It comes down to these four ideas.

1. The more people who participate in the press the stronger it will be.

2. The profession of journalism went awry when it began to adopt the View from Nowhere.

3. The news system will improve when it is made more useful to people.

4. Making facts public does not a public make; information alone will not inform us.

Shall we take them in order?


The Twisted Psychology of Bloggers vs. Journalists: My Talk at South By Southwest

This is what I said at South by Southwest in Austin, March 12, 2011. It went well.

12 Mar 2011 10:13 pm 54 Comments

Many thanks to Lisa Williams for helping with the tech and the backchannel. You can find a live blog of my presentation here. The audio is posted here. It’s an MP3 and plays on contact. The Guardian’s summary is here. Photo by Rebecca Ambrose.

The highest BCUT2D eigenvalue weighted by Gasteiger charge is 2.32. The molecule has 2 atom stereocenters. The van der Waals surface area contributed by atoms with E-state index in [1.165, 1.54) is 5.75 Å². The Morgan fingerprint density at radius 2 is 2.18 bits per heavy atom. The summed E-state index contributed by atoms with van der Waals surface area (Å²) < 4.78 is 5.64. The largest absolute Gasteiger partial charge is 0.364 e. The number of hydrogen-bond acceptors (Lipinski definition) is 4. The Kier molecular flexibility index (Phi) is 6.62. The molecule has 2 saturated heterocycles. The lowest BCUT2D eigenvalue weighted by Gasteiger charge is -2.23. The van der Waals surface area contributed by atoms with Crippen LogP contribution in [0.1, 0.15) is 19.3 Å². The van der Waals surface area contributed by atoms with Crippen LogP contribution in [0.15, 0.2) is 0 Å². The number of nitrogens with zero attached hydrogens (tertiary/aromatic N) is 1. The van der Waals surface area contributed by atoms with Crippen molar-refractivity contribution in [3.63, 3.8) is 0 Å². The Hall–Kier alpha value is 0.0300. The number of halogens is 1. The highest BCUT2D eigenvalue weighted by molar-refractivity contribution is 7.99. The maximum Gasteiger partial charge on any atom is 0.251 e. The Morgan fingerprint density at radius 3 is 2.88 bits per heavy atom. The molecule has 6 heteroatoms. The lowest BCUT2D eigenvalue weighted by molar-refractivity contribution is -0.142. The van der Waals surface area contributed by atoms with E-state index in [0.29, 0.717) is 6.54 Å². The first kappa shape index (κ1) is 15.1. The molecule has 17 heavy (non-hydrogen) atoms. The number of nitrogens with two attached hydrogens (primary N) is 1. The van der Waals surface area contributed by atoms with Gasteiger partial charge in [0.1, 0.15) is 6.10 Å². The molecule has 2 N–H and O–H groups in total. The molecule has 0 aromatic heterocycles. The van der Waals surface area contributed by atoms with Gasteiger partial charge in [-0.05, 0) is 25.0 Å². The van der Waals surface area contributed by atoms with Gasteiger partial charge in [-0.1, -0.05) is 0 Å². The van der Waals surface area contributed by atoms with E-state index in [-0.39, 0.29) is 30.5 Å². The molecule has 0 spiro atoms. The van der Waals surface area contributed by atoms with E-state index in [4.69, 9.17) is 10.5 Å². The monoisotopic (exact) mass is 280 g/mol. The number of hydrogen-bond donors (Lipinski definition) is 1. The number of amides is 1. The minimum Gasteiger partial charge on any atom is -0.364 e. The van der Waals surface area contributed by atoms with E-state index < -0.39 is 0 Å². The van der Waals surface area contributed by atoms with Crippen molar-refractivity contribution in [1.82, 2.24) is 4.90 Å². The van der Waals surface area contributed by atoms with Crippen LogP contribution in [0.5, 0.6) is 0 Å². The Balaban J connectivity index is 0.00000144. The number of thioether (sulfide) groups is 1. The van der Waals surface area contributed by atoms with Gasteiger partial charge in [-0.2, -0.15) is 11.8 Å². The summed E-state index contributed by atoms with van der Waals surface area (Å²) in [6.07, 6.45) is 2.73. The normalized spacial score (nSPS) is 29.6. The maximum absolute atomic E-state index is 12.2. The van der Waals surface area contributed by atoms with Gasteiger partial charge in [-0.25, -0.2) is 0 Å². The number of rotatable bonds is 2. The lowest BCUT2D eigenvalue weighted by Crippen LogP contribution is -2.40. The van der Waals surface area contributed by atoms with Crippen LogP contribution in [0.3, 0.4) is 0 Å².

There’s an old rule among sportswriters: no cheering in the press box. In fact, a few weeks ago a young journalist lost his gig with Sports Illustrated for just that reason: cheering at the conclusion of a thrilling race. Sportswriters could allow themselves to cheer occasionally without it affecting their work, but they don’t. And this rule gets handed down from older to younger members of the group.

So this is a little example of the psychology, not of individual journalists, but of the profession itself. We don’t often talk this way, but we could: “No cheering in the press box” is the superego at work. It’s a psychological thing within the sportswriter’s tribe. You learn to wear the mask if you want to join the club.

Six years ago I wrote an essay called Bloggers vs. Journalists is Over. It was my most well read piece at the time. And it made the points you would expect: This distinction is eroding. This war is absurd. Get over it. Move on. There’s bigger work to be done.